Duterte wants guidelines for truce

Fresh attacks of the New People’s Army (NPA) underscore the need for the government and communist peace panels to establish clear guidelines for their ceasefire declarations, Malacañang said on Tuesday.

President Duterte asked the two peace panels to agree to “clear parameters” for observing any truce, presidential spokesperson Ernesto Abella said on Tuesday.


Abella said this was necessary after NPA guerrillas torched on Monday a Davao City-bound bus in Makilala, North Cotabato province, and wounded five policemen in an ambush on the convoy of Senior Supt. Alexander Tagum, the Abra province police director.

“I think that’s exactly the reason why the President insisted that clear parameters be set so that they themselves are able to work within these parameters, which are clear,” Abella said in a press briefing when asked how the attacks would affect the peace negotiations.


He noted that “formerly there were no clear parameters,” with the NPA attacks adding “stress and burden to the talks.”

But he said the parties involved in the peace negotiations were establishing mutual trust, and there was an intent to pursue final and lasting peace through a written agreement.

Abella would leave it to the communist rebels the matter of dealing with their forces on the ground.

Both peace panels earlier agreed to reinstate their respective unilateral ceasefire declarations, which should take effect as soon as their respective ground forces have been informed.

Planned unilateral ceasefire

Presidential Adviser on the Peace Process Jesus Dureza on Tuesday said he had informally raised with the National Democratic Front of the Philippines the recent NPA attacks which, he said, took place as there was still no ceasefire in place.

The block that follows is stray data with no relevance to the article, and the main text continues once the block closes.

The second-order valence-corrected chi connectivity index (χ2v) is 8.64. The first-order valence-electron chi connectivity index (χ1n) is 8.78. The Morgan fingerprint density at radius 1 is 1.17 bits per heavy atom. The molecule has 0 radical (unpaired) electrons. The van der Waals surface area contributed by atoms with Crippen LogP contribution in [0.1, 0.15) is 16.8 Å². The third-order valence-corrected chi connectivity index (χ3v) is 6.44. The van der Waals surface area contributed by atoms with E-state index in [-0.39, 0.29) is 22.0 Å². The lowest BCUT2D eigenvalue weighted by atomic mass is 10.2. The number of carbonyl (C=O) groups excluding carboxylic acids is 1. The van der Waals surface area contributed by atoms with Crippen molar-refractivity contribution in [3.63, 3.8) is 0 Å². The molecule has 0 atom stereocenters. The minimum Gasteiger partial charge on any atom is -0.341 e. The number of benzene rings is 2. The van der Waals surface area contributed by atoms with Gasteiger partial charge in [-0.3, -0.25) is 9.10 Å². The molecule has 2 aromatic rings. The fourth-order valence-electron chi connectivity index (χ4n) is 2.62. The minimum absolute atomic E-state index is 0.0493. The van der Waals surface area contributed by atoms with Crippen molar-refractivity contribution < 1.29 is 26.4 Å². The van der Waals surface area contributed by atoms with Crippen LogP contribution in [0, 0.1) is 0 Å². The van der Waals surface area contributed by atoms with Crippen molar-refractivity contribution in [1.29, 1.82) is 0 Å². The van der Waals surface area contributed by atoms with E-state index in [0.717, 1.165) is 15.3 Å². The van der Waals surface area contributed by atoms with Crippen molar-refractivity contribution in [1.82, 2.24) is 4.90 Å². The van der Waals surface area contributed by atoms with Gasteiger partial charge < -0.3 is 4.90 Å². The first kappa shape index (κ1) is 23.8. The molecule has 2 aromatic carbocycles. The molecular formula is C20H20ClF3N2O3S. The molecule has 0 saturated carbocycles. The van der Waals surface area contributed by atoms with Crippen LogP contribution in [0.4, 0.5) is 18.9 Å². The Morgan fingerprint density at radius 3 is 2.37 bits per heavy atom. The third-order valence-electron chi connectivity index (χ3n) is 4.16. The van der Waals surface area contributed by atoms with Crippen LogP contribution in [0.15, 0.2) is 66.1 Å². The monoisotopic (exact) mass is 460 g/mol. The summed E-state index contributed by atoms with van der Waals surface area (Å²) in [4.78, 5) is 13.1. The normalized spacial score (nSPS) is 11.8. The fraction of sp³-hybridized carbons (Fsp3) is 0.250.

Dureza said the government and the rebels would announce the date of the restoration of the unilateral ceasefire once both sides had relayed to their respective ground forces the continuation of the stalled peace negotiations.

“I have informally raised…the matter of some possible eruption of incidents prior to the effectivity date (of the unilateral ceasefire). Hence, the urgency of an early effectivity announcement,” Dureza said.


He said that his experience with ceasefire negotiations showed that some factions might create “disturbances just to show defiance or merely as an attempt of projection of eminence by some of their elements.”

“Indeed, such incidents affect the over-all sentiments of peace-loving citizens who may even raise issues of good faith (on the part of rebels),” he said, adding that clashes on the ground “may lead to questions as to whether or not rebel groups we are engaging in the peace table are sincere or have control over their ground forces.”

“Public acceptance—or the lack of it—of the ongoing peace process is critical, given the indispensable need (for the) overall stakeholders’ support to ensure (the) success of our peace efforts,” said Dureza.

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